The Health Insurance Penalty: Ends in 2019
President Donald Trump with the help of Congress has rescinded the penalty of the Affordable Care Act beginning on January 1, 2019. For those uninsured in 2018, they will still have to pay the penalty.
According to the Affordable Care Act, if you do not get health insurance coverage, you will be penalized at tax time. To avoid a penalty for no health insurance, you must have either a valid exemption or you must be enrolled on a qualified health plan. If you are uninsured for part of the calendar year, you may still be exempt from a penalty so long as you are uninsured for less than three consecutive months. You may also be exempt from a penalty if you are part of a Federally-recognized American-Indian tribe, are enrolled on a grandfathered plan*, or are enrolled in a Health Care Sharing Ministry (HCSM).
What is the health insurance penalty?
The penalty for no health insurance increases each year:
- In 2015, the penalty is the greater of $325 per adult and $162.50 per child, or 2% of your taxable household income minus the federal tax-filing threshold, which is the minimum income required by the IRS for someone to file an income tax return.
- In 2016, the penalty goes up to the greater of $695 per adult and $347.50 per child, or 2.5% of your taxable household income minus the federal tax-filing threshold.
- In 2017 and 2018, the penalty increases to the greater of $695 per adult and $347.50 per child, plus COLA (“Cost of Living Adjustment”), or 2.5% of your taxable household income minus the federal tax-filing threshold.
- In 2019, there will be no more penalty.
See chart below.
Healthcare Reform Penalties for the Uninsured
What are my options for complying with Obamacare?
You have 3 options and two of them involve a penalty:
- Get no insurance and pay a penalty for no health insurance at tax time.
- Get cheap insurance (that doesn’t meet the minimum essential benefits requirements) and pay a penalty at tax time.
- Enroll in a qualified health plan. This option does not have to be through Covered California to avoid the penalty, but it does have to be a Covered California plan in order to qualify for a government subsidy.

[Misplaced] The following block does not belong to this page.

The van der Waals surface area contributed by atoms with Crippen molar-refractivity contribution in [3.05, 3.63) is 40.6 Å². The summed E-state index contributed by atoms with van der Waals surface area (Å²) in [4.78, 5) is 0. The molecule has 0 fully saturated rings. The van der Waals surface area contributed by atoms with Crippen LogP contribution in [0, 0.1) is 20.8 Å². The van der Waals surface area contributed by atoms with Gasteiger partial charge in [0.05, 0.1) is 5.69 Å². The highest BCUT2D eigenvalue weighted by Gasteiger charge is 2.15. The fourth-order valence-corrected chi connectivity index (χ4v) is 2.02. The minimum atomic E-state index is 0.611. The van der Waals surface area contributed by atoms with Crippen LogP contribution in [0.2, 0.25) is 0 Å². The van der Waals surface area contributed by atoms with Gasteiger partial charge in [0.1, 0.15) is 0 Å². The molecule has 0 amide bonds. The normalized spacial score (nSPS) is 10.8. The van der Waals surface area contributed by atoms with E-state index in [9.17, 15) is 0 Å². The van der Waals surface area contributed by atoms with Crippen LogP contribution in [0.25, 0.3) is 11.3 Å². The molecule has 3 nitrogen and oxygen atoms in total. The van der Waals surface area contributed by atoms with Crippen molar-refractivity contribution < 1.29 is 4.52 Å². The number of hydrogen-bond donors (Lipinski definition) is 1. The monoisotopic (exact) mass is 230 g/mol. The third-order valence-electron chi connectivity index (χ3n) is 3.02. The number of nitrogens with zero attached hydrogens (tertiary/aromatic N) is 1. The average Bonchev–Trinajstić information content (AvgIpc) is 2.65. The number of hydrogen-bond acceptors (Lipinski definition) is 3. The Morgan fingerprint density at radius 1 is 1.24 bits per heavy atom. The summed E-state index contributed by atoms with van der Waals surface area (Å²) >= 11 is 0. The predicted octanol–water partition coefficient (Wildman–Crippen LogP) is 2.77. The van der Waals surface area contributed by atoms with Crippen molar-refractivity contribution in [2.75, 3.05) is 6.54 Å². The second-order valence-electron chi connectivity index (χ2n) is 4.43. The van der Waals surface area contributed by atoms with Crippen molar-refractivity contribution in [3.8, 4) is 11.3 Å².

- Enroll in a Health Care Sharing Plan, which is exempt from the penalty and my offer lower premiums than traditional health insurance.
Health Insurance Penalty Options
Due to the fact that penalties were lower at first, some California residents may opted to simply pay the penalty and go without health insurance coverage, especially in the first couple of years. Another option some chose is to get cheap coverage (that doesn’t meet the minimum essential benefits requirements) and still pay the penalty. For example, if in tax year 2015 you were single, aged under 65, had a taxable income of $50,000, and you were uninsured the whole year, your penalty would be calculated as follows:
The greater of $395 or… $50,000 income minus $10,150 Federal Minimum Threshold = $39,850 x 2% = $797 penalty. In this scenario, your tax penalty would be $797. If you remained uninsured in 2017, your penalty would go up to approximately $996 depending on the Cost of Living Adjustment and the Federal Minimum Threshold at that time. At $996 per year, that is still only about $83 per month. If you compare that penalty with paying a theoretical $375 a month for a Covered California plan, it may make sense to just pay the penalty for no health insurance.
* If you enrolled on your current plan before March 23, 2010 and have not changed coverage, then you may have grandfathered status. However, not all carriers in California are giving the option to maintain grandfathered status. Check with your insurance carrier to verify if your plan is on grandfathered status.